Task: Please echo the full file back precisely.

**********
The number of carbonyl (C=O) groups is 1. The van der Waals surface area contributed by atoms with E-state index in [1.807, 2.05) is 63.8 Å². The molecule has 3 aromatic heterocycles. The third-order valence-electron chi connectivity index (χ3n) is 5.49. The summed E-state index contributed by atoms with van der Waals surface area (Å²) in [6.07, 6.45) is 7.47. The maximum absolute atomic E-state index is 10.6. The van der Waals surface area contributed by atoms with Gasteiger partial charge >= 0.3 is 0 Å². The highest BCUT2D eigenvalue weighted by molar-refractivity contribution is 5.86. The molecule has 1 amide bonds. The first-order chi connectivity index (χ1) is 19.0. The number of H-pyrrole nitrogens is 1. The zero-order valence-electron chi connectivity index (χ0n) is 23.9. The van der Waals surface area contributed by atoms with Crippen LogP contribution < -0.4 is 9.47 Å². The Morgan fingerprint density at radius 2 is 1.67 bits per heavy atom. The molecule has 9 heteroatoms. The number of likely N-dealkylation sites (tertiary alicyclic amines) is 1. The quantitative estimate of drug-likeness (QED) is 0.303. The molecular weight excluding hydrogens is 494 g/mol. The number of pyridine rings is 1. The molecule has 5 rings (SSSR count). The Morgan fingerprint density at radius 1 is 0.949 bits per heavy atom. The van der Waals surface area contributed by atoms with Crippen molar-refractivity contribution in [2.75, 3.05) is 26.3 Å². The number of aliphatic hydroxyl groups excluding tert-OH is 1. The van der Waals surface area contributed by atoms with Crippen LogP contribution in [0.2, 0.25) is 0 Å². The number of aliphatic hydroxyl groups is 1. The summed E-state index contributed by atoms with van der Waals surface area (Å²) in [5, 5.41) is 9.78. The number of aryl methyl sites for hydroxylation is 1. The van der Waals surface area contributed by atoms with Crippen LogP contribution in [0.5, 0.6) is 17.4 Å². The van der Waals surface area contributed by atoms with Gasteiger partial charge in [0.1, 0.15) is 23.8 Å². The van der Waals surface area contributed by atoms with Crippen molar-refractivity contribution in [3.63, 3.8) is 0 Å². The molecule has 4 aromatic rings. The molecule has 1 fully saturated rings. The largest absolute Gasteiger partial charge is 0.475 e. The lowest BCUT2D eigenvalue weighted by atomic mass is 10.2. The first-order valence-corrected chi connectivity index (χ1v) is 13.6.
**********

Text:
The number of carbonyl (C=O) groups is 1. The van der Waals surface area contributed by atoms with E-state index in [1.807, 2.05) is 63.8 Å². The molecule has 3 aromatic heterocycles. The third-order valence-electron chi connectivity index (χ3n) is 5.49. The summed E-state index contributed by atoms with van der Waals surface area (Å²) in [6.07, 6.45) is 7.47. The maximum absolute atomic E-state index is 10.6. The van der Waals surface area contributed by atoms with Gasteiger partial charge >= 0.3 is 0 Å². The highest BCUT2D eigenvalue weighted by molar-refractivity contribution is 5.86. The molecule has 1 amide bonds. The first-order chi connectivity index (χ1) is 19.0. The number of H-pyrrole nitrogens is 1. The zero-order valence-electron chi connectivity index (χ0n) is 23.9. The van der Waals surface area contributed by atoms with Crippen LogP contribution < -0.4 is 9.47 Å². The Morgan fingerprint density at radius 2 is 1.67 bits per heavy atom. The molecule has 9 heteroatoms. The number of likely N-dealkylation sites (tertiary alicyclic amines) is 1. The quantitative estimate of drug-likeness (QED) is 0.303. The molecular weight excluding hydrogens is 494 g/mol. The number of pyridine rings is 1. The molecule has 5 rings (SSSR count). The Morgan fingerprint density at radius 1 is 0.949 bits per heavy atom. The van der Waals surface area contributed by atoms with Crippen molar-refractivity contribution in [2.75, 3.05) is 26.3 Å². The number of aliphatic hydroxyl groups excluding tert-OH is 1. The van der Waals surface area contributed by atoms with Crippen LogP contribution in [0.2, 0.25) is 0 Å². The number of aliphatic hydroxyl groups is 1. The summed E-state index contributed by atoms with van der Waals surface area (Å²) in [5, 5.41) is 9.78. The number of aryl methyl sites for hydroxylation is 1. The van der Waals surface area contributed by atoms with Crippen LogP contribution in [0.5, 0.6) is 17.4 Å². The van der Waals surface area contributed by atoms with Gasteiger partial charge in [0.1, 0.15) is 23.8 Å². The van der Waals surface area contributed by atoms with Crippen molar-refractivity contribution in [3.63, 3.8) is 0 Å². The molecule has 4 aromatic rings. The molecule has 1 fully saturated rings. The largest absolute Gasteiger partial charge is 0.475 e. The lowest BCUT2D eigenvalue weighted by atomic mass is 10.2. The first-order valence-corrected chi connectivity index (χ1v) is 13.6.